[I]t seems that the approach is to do one-source, non-critical stories. If anything, the approach to blunting this seems to be to do a follow up story that provides the same level of credulity and obsequiousness to the opposing view a day or two later.

Efforts at synthesizing information, critical analysis, and good old fashioned truth squadding are down the toilet...
Can you imagine Jim Murray as an Unleashed blogger? OMG, I have to go scrub my brain with bleach now. Rest in peace, L.A. Times. I knew you when you were a real newspaper [weeps].

I'm Shepard Fairey!

And you can, too. Use this web site to make Shepard Fairey-like images of your iconic selves.


[Hat tip: The Edge of the American West.]

January 13, 2009

Super-size? No, thanks

This has stuck in my mind: something I read years ago about a hiker running down a wilderness trail, distraught, calling for help because his dog was hurt. Not just hurt, either, but badly hurt, unable to walk and too heavy to carry -- and left alone on the mountain while the hiker went to seek assistance. That article scared the bejeezus out of me. The older I get, the more hesitant I am about taking responsibility for a dog I can't pick up and carry in case of emergency.

I learned the hard way, decades ago, that an ill or injured dog can be an absolute bear to lift. After my Airedale suffered a seizure, I couldn't pick her up to save my life. I was a good deal stronger then than I am now, and at 50 lb she was usually easy for me to lift. But a frightened, flailing animal with no sense of balance is worse than dead weight, and there was no one I could call for help. Getting her downstairs and into the car was a nightmare.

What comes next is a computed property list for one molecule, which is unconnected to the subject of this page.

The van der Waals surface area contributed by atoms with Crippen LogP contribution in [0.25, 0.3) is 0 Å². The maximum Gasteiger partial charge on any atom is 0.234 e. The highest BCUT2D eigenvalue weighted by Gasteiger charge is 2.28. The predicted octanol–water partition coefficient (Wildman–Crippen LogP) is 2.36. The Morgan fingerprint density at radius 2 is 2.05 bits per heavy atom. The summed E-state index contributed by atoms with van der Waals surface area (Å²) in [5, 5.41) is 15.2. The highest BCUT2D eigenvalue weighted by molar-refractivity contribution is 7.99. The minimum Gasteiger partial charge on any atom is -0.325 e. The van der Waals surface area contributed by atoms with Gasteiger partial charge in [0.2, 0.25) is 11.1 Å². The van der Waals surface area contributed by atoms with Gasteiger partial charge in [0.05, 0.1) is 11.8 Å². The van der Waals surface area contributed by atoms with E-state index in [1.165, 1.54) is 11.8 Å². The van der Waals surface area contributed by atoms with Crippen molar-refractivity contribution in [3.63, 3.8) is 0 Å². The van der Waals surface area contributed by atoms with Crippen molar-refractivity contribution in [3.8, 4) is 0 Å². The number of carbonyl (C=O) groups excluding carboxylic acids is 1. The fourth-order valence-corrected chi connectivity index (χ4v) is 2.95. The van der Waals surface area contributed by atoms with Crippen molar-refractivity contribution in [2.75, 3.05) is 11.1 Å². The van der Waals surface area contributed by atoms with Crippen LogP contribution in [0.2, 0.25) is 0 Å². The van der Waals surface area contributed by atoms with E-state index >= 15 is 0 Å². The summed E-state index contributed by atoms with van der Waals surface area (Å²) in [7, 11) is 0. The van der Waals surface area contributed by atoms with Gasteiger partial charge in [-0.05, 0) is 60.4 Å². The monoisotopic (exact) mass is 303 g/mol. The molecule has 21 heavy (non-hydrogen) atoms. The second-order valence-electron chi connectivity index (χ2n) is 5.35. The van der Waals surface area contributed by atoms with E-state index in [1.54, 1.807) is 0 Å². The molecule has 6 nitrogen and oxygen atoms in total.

My good boy weighed a solid 55 lb, which isn't the same as a pallet of cinder blocks but is still pretty heavy. As his health declined, my biggest fear was that I wouldn't be able to lift him into the back seat of the truck if he took a sudden turn for the worse. I've made a new rule for myself: no dogs over 35 lb or so from now on. We'll see if it sticks.

The photo above [click for big] was taken up at the cabin: he was maybe ten months old and working on his Lion King face. The house is very empty and still without him.

January 6, 2009

Join the army... and lose your dog?

From the comments section of this post:
My husband is in the army and we travel from state to state every two or three years. We currently live off post and were trying move on post. We were all ready to move, had the paper work filled out, and the very same day a nationwide ban on every military post was sent out for 6 breeds of dogs. One of the breeds was a Doberman, and since we own a Doberman, we can now never again live on post. Since my husband will be in the army for 10 more years this is very upsetting to us. Yes we can live off post, but along with that we give up a lot of convienience - and all because we own a Doberman. I'm looking for people to help me pettition this ban and would like to know if anyone here would want to help?? Just let me know and we can exchange contact info...thanks.
At a time when BSL is being rejected elsewhere as a failed ideology, and with all that's asked of them already, what a shame that some army families must deal with this. Where is General Patton when we need him?